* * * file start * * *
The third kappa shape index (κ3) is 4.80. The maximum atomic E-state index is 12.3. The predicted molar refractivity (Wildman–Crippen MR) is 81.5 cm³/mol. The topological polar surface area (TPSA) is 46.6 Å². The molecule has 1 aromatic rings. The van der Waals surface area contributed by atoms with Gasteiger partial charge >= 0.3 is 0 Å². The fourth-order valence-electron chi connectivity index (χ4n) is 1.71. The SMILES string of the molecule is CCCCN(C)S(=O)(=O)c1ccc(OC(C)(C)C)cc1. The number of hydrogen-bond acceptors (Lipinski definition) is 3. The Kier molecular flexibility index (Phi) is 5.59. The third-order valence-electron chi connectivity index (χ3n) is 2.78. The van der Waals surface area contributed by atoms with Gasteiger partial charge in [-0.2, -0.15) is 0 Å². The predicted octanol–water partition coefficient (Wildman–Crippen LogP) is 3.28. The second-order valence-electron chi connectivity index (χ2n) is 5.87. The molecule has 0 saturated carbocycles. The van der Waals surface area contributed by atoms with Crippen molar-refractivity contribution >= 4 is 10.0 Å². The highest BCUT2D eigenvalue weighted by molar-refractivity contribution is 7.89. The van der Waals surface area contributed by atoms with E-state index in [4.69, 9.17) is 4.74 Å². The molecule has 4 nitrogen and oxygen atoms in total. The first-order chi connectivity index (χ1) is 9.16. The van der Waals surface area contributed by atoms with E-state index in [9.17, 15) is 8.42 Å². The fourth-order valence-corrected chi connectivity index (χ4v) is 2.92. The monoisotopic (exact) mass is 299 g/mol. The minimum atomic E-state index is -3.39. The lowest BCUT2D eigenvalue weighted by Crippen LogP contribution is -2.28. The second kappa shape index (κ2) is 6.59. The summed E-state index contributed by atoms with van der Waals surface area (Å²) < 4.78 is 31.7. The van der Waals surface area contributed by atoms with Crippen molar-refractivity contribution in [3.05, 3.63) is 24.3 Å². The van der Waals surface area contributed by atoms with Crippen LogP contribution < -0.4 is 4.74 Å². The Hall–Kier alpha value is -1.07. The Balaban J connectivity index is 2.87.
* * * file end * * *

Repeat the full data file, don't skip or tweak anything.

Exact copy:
The third kappa shape index (κ3) is 4.80. The maximum atomic E-state index is 12.3. The predicted molar refractivity (Wildman–Crippen MR) is 81.5 cm³/mol. The topological polar surface area (TPSA) is 46.6 Å². The molecule has 1 aromatic rings. The van der Waals surface area contributed by atoms with Gasteiger partial charge >= 0.3 is 0 Å². The fourth-order valence-electron chi connectivity index (χ4n) is 1.71. The SMILES string of the molecule is CCCCN(C)S(=O)(=O)c1ccc(OC(C)(C)C)cc1. The number of hydrogen-bond acceptors (Lipinski definition) is 3. The Kier molecular flexibility index (Phi) is 5.59. The third-order valence-electron chi connectivity index (χ3n) is 2.78. The van der Waals surface area contributed by atoms with Gasteiger partial charge in [-0.2, -0.15) is 0 Å². The predicted octanol–water partition coefficient (Wildman–Crippen LogP) is 3.28. The second-order valence-electron chi connectivity index (χ2n) is 5.87. The molecule has 0 saturated carbocycles. The van der Waals surface area contributed by atoms with Crippen molar-refractivity contribution >= 4 is 10.0 Å². The highest BCUT2D eigenvalue weighted by molar-refractivity contribution is 7.89. The van der Waals surface area contributed by atoms with E-state index in [4.69, 9.17) is 4.74 Å². The molecule has 4 nitrogen and oxygen atoms in total. The first-order chi connectivity index (χ1) is 9.16. The van der Waals surface area contributed by atoms with E-state index in [9.17, 15) is 8.42 Å². The fourth-order valence-corrected chi connectivity index (χ4v) is 2.92. The monoisotopic (exact) mass is 299 g/mol. The minimum atomic E-state index is -3.39. The lowest BCUT2D eigenvalue weighted by Crippen LogP contribution is -2.28. The second kappa shape index (κ2) is 6.59. The summed E-state index contributed by atoms with van der Waals surface area (Å²) < 4.78 is 31.7. The van der Waals surface area contributed by atoms with Crippen molar-refractivity contribution in [3.05, 3.63) is 24.3 Å². The van der Waals surface area contributed by atoms with Crippen LogP contribution < -0.4 is 4.74 Å². The Hall–Kier alpha value is -1.07. The Balaban J connectivity index is 2.87.